The Equity Cabinet’s recommendations for the Mobility Framework were transmitted to the King County Council on Oct. 31. The report will then move through the legislative process at the King County Council. If approved, the Mobility Framework will guide updates to Metro’s adopted policies, operating and capital budgets, and future service. Metro will continue working with the Equity Cabinet as we update those policies, investments and services.
Community Relations Planner
Send Tristan an email
or call 206-477-3842
Metro will be out in the community in this summer gathering feedback to help shape the Mobility Framework. This calendar will be updated regularly with meetings and events. If you would like Metro to attend an event or provide a briefing to your organization, please email Cindy Chen or call 206-263-8952.
Recruiting and meeting with the Equity Cabinet.
Gathering feedback from stakeholders about draft Guiding Principles.
Reviewing Demographic and Travel Trends analysis.
Reviewing Best Practices for centering equity and sustainability.
Metro and Equity Cabinet drafts recommendations for the Mobility Framework to center equity and sustainability.
Metro and Equity Cabinet reviews analysis of potential outcomes of the draft recommendations.
Metro engages low-income people, communities of color and native people, limited-English speaking people, immigrants and refugees, and disabled communities in in-person outreach to inform the draft recommendations.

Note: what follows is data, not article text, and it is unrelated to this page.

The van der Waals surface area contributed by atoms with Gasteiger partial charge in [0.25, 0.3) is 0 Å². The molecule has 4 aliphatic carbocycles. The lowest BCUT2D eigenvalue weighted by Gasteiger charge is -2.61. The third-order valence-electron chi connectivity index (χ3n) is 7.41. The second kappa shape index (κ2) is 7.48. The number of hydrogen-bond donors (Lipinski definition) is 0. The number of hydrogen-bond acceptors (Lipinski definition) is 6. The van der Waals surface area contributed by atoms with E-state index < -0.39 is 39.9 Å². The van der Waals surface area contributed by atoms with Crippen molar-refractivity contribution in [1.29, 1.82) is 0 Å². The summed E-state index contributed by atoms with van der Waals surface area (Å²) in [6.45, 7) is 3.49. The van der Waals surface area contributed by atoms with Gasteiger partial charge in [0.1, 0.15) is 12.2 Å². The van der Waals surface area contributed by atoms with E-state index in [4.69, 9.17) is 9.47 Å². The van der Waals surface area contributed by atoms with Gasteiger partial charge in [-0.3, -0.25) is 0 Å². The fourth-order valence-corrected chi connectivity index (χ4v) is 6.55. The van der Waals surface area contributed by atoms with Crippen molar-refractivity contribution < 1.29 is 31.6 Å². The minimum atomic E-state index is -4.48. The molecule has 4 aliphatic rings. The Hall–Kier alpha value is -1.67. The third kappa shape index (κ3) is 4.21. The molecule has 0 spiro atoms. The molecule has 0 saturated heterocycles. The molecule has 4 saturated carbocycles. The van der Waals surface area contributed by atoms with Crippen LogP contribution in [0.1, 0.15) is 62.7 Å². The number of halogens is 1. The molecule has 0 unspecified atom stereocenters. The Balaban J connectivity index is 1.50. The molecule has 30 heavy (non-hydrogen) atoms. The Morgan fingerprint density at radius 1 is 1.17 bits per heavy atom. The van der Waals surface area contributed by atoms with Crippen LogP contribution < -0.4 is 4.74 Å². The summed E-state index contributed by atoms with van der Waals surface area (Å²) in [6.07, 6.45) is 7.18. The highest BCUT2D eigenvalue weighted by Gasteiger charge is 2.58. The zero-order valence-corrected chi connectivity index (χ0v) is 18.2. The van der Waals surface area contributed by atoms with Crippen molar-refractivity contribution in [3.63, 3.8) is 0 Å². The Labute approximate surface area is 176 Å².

Metro gathers feedback from stakeholders, Metro employees, and transit riders to inform draft recommendations.
Metro and Equity Cabinet finalizes Recommendations.
Metro and Equity Cabinet draft and finalize the Mobility Framework.
Mobility Framework transmitted to King County Council by October 31, 2019.
Metro and Equity Cabinet (TBD) apply the Mobility Framework Recommendations to update Metro's policies, including the Strategic Plan for Public Transportation, Metro's Service Guidelines, METRO CONNECTS, and the King County's Strategic Climate Action Plan.
MMetro built on the success and momentum of the Department of Natural Resources and Parks Open Space Equity Cabinet, which worked to embed an equity-based approach into how the region invests in its open space infrastructure to redress the disparities in access to parks and open spaces. Metro continued the Equity Cabinet, with many of the same members and some new members, to identify opportunities to center equity and sustainability in how the region grows, integrates new mobility choices, and invests in its public transit and related infrastructure.